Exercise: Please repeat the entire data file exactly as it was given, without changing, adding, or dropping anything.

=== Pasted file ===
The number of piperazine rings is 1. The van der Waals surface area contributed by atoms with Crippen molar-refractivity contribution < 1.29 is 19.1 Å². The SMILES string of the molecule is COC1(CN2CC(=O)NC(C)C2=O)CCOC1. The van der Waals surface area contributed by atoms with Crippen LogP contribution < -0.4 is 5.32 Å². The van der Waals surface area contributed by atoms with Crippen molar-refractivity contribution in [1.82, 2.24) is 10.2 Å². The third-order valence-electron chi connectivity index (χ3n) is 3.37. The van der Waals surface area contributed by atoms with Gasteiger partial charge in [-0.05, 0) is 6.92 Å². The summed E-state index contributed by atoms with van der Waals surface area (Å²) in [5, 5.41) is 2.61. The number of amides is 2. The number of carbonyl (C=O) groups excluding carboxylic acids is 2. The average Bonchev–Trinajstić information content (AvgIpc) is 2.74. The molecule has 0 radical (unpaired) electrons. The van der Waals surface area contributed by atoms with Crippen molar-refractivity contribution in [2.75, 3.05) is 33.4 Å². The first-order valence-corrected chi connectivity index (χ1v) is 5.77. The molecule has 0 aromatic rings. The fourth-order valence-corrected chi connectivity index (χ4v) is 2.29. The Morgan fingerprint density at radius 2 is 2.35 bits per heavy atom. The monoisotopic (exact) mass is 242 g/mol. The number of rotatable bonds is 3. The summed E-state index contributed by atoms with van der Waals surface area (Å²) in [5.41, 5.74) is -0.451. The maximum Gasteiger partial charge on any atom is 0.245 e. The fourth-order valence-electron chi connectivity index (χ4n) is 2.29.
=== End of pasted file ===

The number of piperazine rings is 1. The van der Waals surface area contributed by atoms with Crippen molar-refractivity contribution < 1.29 is 19.1 Å². The SMILES string of the molecule is COC1(CN2CC(=O)NC(C)C2=O)CCOC1. The van der Waals surface area contributed by atoms with Crippen LogP contribution < -0.4 is 5.32 Å². The van der Waals surface area contributed by atoms with Crippen molar-refractivity contribution in [1.82, 2.24) is 10.2 Å². The third-order valence-electron chi connectivity index (χ3n) is 3.37. The van der Waals surface area contributed by atoms with Gasteiger partial charge in [-0.05, 0) is 6.92 Å². The summed E-state index contributed by atoms with van der Waals surface area (Å²) in [5, 5.41) is 2.61. The number of amides is 2. The number of carbonyl (C=O) groups excluding carboxylic acids is 2. The average Bonchev–Trinajstić information content (AvgIpc) is 2.74. The molecule has 0 radical (unpaired) electrons. The van der Waals surface area contributed by atoms with Crippen molar-refractivity contribution in [2.75, 3.05) is 33.4 Å². The first-order valence-corrected chi connectivity index (χ1v) is 5.77. The molecule has 0 aromatic rings. The fourth-order valence-corrected chi connectivity index (χ4v) is 2.29. The Morgan fingerprint density at radius 2 is 2.35 bits per heavy atom. The monoisotopic (exact) mass is 242 g/mol. The number of rotatable bonds is 3. The summed E-state index contributed by atoms with van der Waals surface area (Å²) in [5.41, 5.74) is -0.451. The maximum Gasteiger partial charge on any atom is 0.245 e. The fourth-order valence-electron chi connectivity index (χ4n) is 2.29.